By Theory Possessed   /   Spring 2023   /    Notes & Comments

Hilary Mantel and the Historical Novel

Remembering the author who reinvigorated the historical novel.

David K. Anderson

Mark Rylance as Thomas Cromwell in the BBC’s 2015 adaptation of Wolf Hall, photo: Giles Leyte; 17th century copy of Cromwell Bill of Attainder, Beinecke Rare Book and Manuscript Library, Yale.

“Arrange your face,” the great sixteenth-century humanist Erasmus advises Thomas Cromwell, as the latter makes his way into Henry VIII’s inner circle. The paunchy, unlovely, low-born Cromwell hardly needs the counsel. Remembered, if at all, as a cold-blooded political fixer who lined his pockets while managing the vanities and appetites of a tyrant, he was an unlikely candidate for a brilliant recasting as the sympathetic protagonist in a trilogy of historical novels spanning nearly two thousand pages. But that is what Dame Hilary Mantel left us when she died, at age seventy, last September, the greatest achievement in a long and varied career that saw the publication of more than a dozen best-selling and prize-winning books as well as many occasional pieces. Almost as unlikely was how decisively Mantel’s Cromwell novels would shatter certain long-held literary dogmas.

For a century or more, the historical novel suffered from tastemakers’ scant regard even as it enjoyed the robust affection of the reading public. In a 1974 study of American historical fiction, Harry B. Henderson explained that the genre is subject to the charge of “impurity” because, mingling fact with fancy, it stands to affront both the historically minded reader, who winces at every liberty taken with the record, and the literary, bored by descriptions of siege entrenchments or brocaded silk. Furthermore, Henderson wrote, the historical novel’s unforgivable popularity earns it the accusation of “vulgarity,” as though any story set prior to the Nixon administration would have to be a potboiler.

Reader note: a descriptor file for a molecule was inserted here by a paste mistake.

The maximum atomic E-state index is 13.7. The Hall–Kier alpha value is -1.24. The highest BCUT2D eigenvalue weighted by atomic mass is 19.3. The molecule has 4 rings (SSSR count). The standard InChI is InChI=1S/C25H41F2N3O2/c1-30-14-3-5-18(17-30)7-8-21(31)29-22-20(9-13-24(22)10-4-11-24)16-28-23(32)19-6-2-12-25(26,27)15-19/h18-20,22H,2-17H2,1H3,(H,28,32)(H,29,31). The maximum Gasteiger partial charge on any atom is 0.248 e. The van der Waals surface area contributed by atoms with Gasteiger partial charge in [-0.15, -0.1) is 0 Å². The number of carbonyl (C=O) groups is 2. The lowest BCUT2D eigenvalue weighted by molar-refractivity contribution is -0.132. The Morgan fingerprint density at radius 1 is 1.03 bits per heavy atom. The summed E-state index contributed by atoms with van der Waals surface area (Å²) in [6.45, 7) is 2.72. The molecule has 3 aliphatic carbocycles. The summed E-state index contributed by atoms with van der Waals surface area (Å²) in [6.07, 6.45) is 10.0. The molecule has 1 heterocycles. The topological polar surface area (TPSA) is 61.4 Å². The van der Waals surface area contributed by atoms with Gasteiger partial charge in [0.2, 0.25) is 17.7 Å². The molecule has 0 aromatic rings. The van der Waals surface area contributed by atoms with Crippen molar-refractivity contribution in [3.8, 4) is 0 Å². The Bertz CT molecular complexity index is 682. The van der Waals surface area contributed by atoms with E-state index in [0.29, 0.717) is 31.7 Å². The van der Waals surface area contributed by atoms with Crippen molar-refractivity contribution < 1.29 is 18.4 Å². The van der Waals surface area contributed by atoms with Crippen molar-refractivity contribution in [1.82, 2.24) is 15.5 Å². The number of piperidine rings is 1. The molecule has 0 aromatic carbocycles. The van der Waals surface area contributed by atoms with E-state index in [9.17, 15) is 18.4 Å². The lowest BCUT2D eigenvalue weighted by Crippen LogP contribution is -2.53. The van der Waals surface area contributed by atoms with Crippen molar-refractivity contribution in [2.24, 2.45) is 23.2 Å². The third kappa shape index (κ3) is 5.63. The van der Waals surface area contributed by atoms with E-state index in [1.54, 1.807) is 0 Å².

More incisive still is the condemnation by Henry James, who warned a fellow writer against the “fatal cheapness” of such endeavors, explaining, “You may multiply the little facts that can be got from pictures & documents, relics & prints, as much as you like—the real thing is almost impossible to do…I mean the invention, the representation of the old consciousness…the vision of individuals in whose minds half the things that make ours, that make the modern world were non-existent” (emphasis in original). Such books, the argument runs, are bound to fail in making good their central promise of capturing a historical figure’s subjectivity, because the writer cannot reincarnate herself as a denizen of an earlier century but can only portray moderns awkwardly costumed in togas or knee breeches.

Since James wrote that letter, in 1901, any number of novels have been published that bear out his pronouncement. But there have been exceptions, and Mantel’s Cromwell trilogy is among the most extraordinary, having won the prestigious Booker Prize for the first two entries in the sequence and registering sales figures most Booker winners can only dream of.

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